By Rachel E. Gross “By being a guy’s best first move … Axe is designed to keep guys a step ahead in the dating game,” boasts Unilever, the company that sells Axe products. Of course, if you don’t happen to be a gullible 13-year-old boy, you probably don’t believe that body spray or deodorant is a magic elixir with the power to turn nice girls naughty. But what if it were possible to change a person’s mood with just a scent? The idea may not be that far-fetched, according to a new study in the journal Psychological Science—reporting work that was funded by Unilever. The study found that it might be possible to subconsciously trigger a state of happiness using the scent of—deep breath now—human sweat. People send all kinds of secret messages through their secretions. When smelling chemicals in male sweat, women become more alert, and they can even tell whether that sweat was made by a guy who was particularly turned on. (Cautions the New York Times: “No man should imagine that based on these conclusions he can improve his sex life by refraining from bathing.”) But until now, most sweat studies have focused on sexual arousal or negative emotions like fear. For obvious reasons, these emotions are crucial to survival and evolutionary success. If your friend spots a puma, it may be helpful for you to be able to sniff out instant cues to be on the alert or flee for cover. Being able to transmit positive emotions may also have a profound social impact, says Gün Semin, a psychologist at Utrecht University in the Netherlands and lead researcher on the study. After all, “the pursuit of happiness is not an individual enterprise,” as he and his fellow researchers write rather eloquently in the new study. So Semin’s team decided to test whether people could communicate happiness via sweat.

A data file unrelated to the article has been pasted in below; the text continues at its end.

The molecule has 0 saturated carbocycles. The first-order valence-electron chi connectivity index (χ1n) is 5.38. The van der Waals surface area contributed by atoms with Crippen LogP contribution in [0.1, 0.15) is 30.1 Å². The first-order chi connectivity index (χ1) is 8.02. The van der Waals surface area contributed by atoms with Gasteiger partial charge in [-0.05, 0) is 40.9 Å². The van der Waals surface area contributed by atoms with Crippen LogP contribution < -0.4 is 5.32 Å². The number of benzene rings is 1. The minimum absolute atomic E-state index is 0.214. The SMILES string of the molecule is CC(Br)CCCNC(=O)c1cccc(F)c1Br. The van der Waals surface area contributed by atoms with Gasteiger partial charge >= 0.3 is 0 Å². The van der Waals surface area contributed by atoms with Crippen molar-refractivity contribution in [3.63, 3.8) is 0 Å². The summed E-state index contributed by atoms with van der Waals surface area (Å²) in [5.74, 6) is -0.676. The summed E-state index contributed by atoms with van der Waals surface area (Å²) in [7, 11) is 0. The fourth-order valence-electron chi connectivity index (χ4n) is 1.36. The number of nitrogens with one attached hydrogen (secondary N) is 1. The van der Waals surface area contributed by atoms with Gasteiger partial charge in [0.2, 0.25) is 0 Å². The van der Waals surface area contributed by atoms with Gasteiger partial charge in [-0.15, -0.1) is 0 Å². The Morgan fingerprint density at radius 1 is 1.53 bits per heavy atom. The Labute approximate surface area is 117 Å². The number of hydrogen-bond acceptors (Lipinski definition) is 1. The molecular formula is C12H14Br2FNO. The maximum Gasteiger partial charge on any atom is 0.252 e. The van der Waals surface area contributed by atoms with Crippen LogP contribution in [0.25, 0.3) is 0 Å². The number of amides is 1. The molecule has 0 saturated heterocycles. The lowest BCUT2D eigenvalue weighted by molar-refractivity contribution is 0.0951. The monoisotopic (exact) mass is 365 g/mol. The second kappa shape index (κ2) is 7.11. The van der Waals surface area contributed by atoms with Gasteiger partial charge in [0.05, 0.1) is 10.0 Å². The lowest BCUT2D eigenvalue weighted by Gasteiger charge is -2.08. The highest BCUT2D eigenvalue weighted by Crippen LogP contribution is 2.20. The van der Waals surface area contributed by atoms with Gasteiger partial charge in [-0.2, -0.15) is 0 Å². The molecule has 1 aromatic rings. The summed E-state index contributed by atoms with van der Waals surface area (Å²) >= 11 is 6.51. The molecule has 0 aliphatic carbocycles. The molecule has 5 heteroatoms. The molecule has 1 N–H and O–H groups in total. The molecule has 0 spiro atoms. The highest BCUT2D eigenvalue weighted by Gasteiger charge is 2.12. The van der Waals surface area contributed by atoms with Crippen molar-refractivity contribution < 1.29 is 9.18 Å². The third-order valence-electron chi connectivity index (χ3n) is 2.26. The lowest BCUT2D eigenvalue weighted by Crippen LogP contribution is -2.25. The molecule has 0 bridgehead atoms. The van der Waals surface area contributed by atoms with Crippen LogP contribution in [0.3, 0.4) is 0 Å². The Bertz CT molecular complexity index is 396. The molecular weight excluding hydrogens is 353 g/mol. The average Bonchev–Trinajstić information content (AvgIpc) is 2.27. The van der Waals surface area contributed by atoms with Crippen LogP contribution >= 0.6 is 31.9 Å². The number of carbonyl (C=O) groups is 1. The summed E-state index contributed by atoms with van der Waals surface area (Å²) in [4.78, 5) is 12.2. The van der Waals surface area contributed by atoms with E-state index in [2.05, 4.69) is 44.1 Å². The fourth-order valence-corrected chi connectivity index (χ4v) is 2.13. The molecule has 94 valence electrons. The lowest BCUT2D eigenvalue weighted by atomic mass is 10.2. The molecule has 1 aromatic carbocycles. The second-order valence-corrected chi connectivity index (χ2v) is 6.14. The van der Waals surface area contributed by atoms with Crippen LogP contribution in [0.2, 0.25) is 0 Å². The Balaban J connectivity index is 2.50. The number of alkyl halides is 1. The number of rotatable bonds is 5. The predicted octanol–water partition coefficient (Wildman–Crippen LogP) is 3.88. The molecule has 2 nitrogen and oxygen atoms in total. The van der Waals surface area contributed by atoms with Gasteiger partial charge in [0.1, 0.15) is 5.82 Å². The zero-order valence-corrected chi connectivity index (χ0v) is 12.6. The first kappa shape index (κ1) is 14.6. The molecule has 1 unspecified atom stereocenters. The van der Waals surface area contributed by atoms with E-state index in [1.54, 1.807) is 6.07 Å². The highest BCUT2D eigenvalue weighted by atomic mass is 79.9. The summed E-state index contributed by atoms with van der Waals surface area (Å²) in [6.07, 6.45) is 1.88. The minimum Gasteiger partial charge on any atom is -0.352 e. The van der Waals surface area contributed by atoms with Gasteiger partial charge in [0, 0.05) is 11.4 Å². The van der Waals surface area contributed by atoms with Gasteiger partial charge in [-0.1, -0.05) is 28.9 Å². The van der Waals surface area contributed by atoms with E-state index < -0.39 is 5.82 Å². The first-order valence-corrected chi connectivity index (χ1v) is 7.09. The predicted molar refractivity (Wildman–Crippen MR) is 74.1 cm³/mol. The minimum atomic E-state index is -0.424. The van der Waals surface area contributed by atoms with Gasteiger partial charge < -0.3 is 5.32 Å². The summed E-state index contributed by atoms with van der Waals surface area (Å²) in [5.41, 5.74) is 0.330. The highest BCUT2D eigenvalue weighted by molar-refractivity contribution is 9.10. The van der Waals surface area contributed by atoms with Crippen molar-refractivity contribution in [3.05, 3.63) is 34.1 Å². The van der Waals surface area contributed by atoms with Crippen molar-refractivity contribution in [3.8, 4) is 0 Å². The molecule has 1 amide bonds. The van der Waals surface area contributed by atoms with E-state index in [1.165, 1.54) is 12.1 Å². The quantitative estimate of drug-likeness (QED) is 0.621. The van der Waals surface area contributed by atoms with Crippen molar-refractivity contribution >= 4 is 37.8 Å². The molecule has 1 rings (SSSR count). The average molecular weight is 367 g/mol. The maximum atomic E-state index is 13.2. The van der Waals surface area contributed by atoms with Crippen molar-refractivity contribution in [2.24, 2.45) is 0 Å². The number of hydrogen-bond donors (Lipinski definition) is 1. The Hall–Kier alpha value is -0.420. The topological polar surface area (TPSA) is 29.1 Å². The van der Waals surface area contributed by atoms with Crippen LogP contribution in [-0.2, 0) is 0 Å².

Related chapters from BP7e: Chapter 9: Hearing, Vestibular Perception, Taste, and Smell; Chapter 15: Emotions, Aggression, and Stress
Related chapters from MM:Chapter 6: Hearing, Balance, Taste, and Smell; Chapter 11: Emotions, Aggression, and Stress
Link ID: 20863 - Posted: 04.30.2015